America is a truly varied country, with a diversity of both cultures and landscapes. Nothing demonstrates this quite like its architecture, with a wide-ranging mix of influences and regional differences. To see it all up close, there's no beating the ultimate American road trip: historic Route 66.
The Mother Road is home to buildings and structures that aren't just historically important, but also visually stunning. From the skyscrapers of Chicago to the adobe pueblos of the Southwest, Route 66 shows off the full range of American architectural ingenuity. You'll be amazed to see how buildings change as you travel westward, from plains to mountains to deserts.
There's no better way to take it all in than a guided experience with Route 66 Tours. Some of our favourite landmarks and architectural trends on the Mother Road include:
Route 66 begins in Chicago with a true architectural marvel. The Willis Tower, formerly known as the Sears Tower, rises 452 metres above the Mother Road. The skyscraper was the tallest building in the world from its completion in 1973 until it was surpassed in 1996 by the Petronas Twin Towers in Kuala Lumpur, according to Encyclopaedia Britannica.
Today, the Willis Tower remains the second-tallest building in the Western Hemisphere and a monument to American ingenuity. Visitors to the tower can ride an elevator up 103 storeys and take in unparalleled views from the Skydeck, the highest observation deck in the U.S.
The Gateway Arch
One of the true icons of American architecture, St. Louis' Gateway Arch rises high above the mighty Mississippi River and is a sure sign you're travelling west. This glinting metal monument stands 192 metres high and 192 metres wide, according to Architectural Digest. It was completed in 1965 to serve as a symbol of the diverse people who shaped American history and westward expansion, according to the National Park Service.
Visitors to the Gateway Arch can stroll its surrounding grounds or take a tram ride all the way to the top. Other options a historic riverboat tour that embarks from the monument.
Adobe structures and the Pueblo
Descend from the Midwest down into the deserts and red rocks of the Southwest, and you'll be sure to notice more than the changing scenery. Many homes and buildings in this part of the country are made in part from an earthy material called adobe that blends in with the environment.
The adobe homes of today draw directly from the historic buildings of the indigenous Pueblo people, who began living in the region about 1,000 years ago, according to Encyclopaedia Britannica. Their structures were typically built into the side of a cliff and designed so that the roof of one building would serve as the terrace for another. While adobe is now used for single-family homes far away from cliffs, the inspiration from the past remains.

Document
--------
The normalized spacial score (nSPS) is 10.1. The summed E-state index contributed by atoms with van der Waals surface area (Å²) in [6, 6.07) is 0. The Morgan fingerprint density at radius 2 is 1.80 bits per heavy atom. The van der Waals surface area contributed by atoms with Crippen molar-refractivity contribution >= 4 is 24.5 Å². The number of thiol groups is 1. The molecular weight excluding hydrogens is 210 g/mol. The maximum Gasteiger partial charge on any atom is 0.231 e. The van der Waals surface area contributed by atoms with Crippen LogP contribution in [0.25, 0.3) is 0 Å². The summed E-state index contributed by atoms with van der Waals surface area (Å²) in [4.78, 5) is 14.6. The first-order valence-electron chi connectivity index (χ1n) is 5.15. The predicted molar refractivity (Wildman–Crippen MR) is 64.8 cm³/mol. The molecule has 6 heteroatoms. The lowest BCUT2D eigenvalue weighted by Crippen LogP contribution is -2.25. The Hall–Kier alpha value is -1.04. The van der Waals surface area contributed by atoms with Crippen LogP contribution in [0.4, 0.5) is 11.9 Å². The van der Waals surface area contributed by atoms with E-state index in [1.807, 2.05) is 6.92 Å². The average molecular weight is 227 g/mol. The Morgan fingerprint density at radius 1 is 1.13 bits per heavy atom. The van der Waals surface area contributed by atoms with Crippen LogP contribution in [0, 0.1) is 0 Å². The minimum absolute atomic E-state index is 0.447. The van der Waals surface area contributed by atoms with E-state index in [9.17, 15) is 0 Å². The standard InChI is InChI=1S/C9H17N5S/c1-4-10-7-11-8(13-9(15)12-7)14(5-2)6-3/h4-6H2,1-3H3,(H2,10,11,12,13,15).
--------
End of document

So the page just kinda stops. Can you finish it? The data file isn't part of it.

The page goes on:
The Googie Architecture of the West
Route 66 is often associated with the 1950s, a time when America was experiencing a population boom in the wake of World War II and the expansion of highways meant more people than ever were taking to the open road. It's fitting then that the Mother Road is dotted with examples of one of the era's most novel architectural styles — the uniquely named Googie.
Googie buildings drew inspiration from the impending space race and incorporated modern, synthetic materials like plastic, chrome and neon. The architectural style also favoured sharp lines, simple layouts and a lack of ornamentation that's uniquely American, according to the Smithsonian Institute.
Today, the once-futuristic Googie buildings look dated, clear landmarks of a different era. That doesn't mean they've gone away. Googie-styled motels, diners and coffee shops dot the western half of the Mother Road, wearing their '50s pastiche with pride. For many travellers, a peek into the not too distant past a big part of the Route 66 experience. Googie architecture provides a historic snapshot that's like little else.
For the road trip of a lifetime, you simply cannot top a drive down historic Route 66. We can't wait to take you back out on The Mother Road, once we are permitted to do so. Our next planned tour is scheduled for Fall, 2021. You can look forward to an incredible 20 nights travelling from Chicago to Las Vegas, exploring the best antique cars, roadside attractions and natural features that America has to offer. While you wait, you can stay connected and check out more views of the adventure ahead at www.route66tours.com.au.